Caught in the Crossfire: Kids, Politics, and America’s Future. By Lawrence Grossberg. Paradigm Publishers, 278 pages, $23.95.

“You don’t get our music.” That’s what a sixteen-year-old male told Lawrence Grossberg back in 1995 when the professor of communication studies tried to describe his research on youth culture and music to the teen.

So Grossberg asked him, “Why can’t I understand your music?”

“You think being young is a good thing, but really, being young sucks.”

It may be easy to chalk up such a statement to adolescent discontent (or hormones) and move on with life. But not for Grossberg. He wanted to know if being young really does stink.

The result of that curiosity is Caught in the Crossfire: Kids, Politics, and America’s Future. And no, Grossberg says, he wouldn’t want to be a kid in today’s America.

“We may joke that it is hard to be a kid,” Grossberg says, “but I cannot help but think we have made it infinitely harder for kids today.”

Consider, Grossberg says, some of the recent headlines from national news outlets: “Killer Teens,” “Teen-Age Time Bombs,” and “Demon-Seed Children.” Or consider some of the descriptions of adolescents: “remorseless, vacant-eyes, sullen;” “deeply troubled;” and “violent, reckless, hyper-sexed, welfare draining, obnoxious, and ignorant.”

Sure, Grossberg says, all generations worry about the generations that come after them. But such media hyperboles, Grossberg says, reflect such a spike in ephebiphobia — the fear of teenagers — that Rolling Stone described today’s adolescents as the “most damaged and disturbed generation the country has ever produced.”

Yes, we should be concerned about today’s kids, Grossberg says. But not because they’ve changed all that much, but because the way we treat them has changed.

America, he says, has been undergoing a political struggle for the past fifty years as liberals and conservatives, capitalists and feminists, and other political and social groups struggle with each other, attack basic assumptions about America, and try to gain their footing in a changing world.

Amid the struggles, the definition of America has changed. And in the process, a sense of childhood has been lost.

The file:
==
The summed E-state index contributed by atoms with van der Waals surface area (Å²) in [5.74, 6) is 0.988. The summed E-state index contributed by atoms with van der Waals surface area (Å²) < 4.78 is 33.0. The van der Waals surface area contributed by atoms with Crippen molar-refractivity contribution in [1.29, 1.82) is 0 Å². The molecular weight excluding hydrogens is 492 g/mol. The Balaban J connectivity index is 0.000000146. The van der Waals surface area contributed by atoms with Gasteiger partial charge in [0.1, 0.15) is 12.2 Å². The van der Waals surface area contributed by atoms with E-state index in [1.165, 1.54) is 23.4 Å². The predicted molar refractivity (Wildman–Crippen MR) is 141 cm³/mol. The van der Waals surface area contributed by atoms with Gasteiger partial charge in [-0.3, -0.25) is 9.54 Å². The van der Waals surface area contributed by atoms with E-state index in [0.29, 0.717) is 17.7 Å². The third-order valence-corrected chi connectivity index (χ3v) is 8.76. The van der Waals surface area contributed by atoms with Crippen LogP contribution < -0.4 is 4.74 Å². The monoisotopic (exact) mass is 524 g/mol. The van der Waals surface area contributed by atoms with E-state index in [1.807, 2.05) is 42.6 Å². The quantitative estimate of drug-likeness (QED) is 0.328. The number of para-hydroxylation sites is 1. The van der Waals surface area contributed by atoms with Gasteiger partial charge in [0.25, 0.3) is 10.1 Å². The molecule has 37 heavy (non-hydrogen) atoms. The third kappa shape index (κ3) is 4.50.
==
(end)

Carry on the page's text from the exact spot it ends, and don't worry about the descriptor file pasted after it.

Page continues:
“We no longer know what it means to be a kid,” Grossberg says.

Through schools, medicine, and law — with zero-tolerance policies, psychotropic drugs, and the criminalization of misbehavior — we treat kids as something other than those depicted in the nostalgic Norman Rockwell paintings. Sure, life might never have been as rosy as the Adventures of Ozzie and Harriet, but at least there was the dream that life could be that way.

But those dreams don’t exist in today’s world, where schools ban Pokémon cards, where Ritalin is as mainstream as penicillin, and where a ten-year-old boy faces an eight-year prison sentence for hitting a kid in the eye with a spitball.

What will happen to today’s kids, who grow up among widespread ephebiphobia? Though he can’t be sure what the future will look like, Grossberg fears that “We are raising cynical children who will grow up to be cynical adults who cannot understand the possibility of social unity and a common society.” We are raising kids, he says, who don’t believe in a better tomorrow.

Grossberg recognizes some of us — adults and kids alike — will roll our eyes and go back to life in headphones. But then again, maybe some of us won’t.

“My description of America going through a redefinition is what I want to put out there,” he says. “And if people would like to disagree and offer other explanations about the state of kids, then that’s fine. Let’s talk.”

Cherry Crayton was formerly a staff writer for Endeavors.